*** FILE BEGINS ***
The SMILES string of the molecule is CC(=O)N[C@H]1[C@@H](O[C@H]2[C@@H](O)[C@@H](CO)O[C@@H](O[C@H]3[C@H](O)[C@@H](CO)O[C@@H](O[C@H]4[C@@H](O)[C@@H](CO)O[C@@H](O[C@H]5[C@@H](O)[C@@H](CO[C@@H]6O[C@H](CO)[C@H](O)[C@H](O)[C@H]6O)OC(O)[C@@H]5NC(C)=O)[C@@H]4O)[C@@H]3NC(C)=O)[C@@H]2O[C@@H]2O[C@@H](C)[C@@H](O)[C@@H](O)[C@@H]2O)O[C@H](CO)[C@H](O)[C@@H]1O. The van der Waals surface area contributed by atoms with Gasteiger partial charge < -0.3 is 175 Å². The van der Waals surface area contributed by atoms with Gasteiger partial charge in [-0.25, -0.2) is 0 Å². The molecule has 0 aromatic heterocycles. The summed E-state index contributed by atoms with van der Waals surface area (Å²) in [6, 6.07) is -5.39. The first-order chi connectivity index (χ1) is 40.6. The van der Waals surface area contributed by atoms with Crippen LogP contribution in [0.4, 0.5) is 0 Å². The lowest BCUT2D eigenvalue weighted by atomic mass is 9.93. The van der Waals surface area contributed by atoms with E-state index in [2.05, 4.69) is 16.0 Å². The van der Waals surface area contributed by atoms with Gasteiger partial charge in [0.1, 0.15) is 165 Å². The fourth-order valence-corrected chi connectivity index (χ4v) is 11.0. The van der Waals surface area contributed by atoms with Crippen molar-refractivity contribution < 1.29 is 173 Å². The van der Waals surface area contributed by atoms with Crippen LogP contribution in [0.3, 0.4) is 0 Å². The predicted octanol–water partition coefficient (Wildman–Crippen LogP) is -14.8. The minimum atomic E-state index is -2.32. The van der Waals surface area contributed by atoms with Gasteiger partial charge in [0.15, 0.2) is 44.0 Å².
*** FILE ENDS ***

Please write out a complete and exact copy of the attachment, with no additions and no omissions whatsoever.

The SMILES string of the molecule is CC(=O)N[C@H]1[C@@H](O[C@H]2[C@@H](O)[C@@H](CO)O[C@@H](O[C@H]3[C@H](O)[C@@H](CO)O[C@@H](O[C@H]4[C@@H](O)[C@@H](CO)O[C@@H](O[C@H]5[C@@H](O)[C@@H](CO[C@@H]6O[C@H](CO)[C@H](O)[C@H](O)[C@H]6O)OC(O)[C@@H]5NC(C)=O)[C@@H]4O)[C@@H]3NC(C)=O)[C@@H]2O[C@@H]2O[C@@H](C)[C@@H](O)[C@@H](O)[C@@H]2O)O[C@H](CO)[C@H](O)[C@@H]1O. The van der Waals surface area contributed by atoms with Gasteiger partial charge < -0.3 is 175 Å². The van der Waals surface area contributed by atoms with Gasteiger partial charge in [-0.25, -0.2) is 0 Å². The molecule has 0 aromatic heterocycles. The summed E-state index contributed by atoms with van der Waals surface area (Å²) in [6, 6.07) is -5.39. The first-order chi connectivity index (χ1) is 40.6. The van der Waals surface area contributed by atoms with Crippen LogP contribution in [0.4, 0.5) is 0 Å². The lowest BCUT2D eigenvalue weighted by atomic mass is 9.93. The van der Waals surface area contributed by atoms with E-state index in [2.05, 4.69) is 16.0 Å². The van der Waals surface area contributed by atoms with Gasteiger partial charge in [0.1, 0.15) is 165 Å². The fourth-order valence-corrected chi connectivity index (χ4v) is 11.0. The van der Waals surface area contributed by atoms with Crippen molar-refractivity contribution < 1.29 is 173 Å². The van der Waals surface area contributed by atoms with Crippen LogP contribution in [0.3, 0.4) is 0 Å². The predicted octanol–water partition coefficient (Wildman–Crippen LogP) is -14.8. The minimum atomic E-state index is -2.32. The van der Waals surface area contributed by atoms with Gasteiger partial charge in [0.15, 0.2) is 44.0 Å².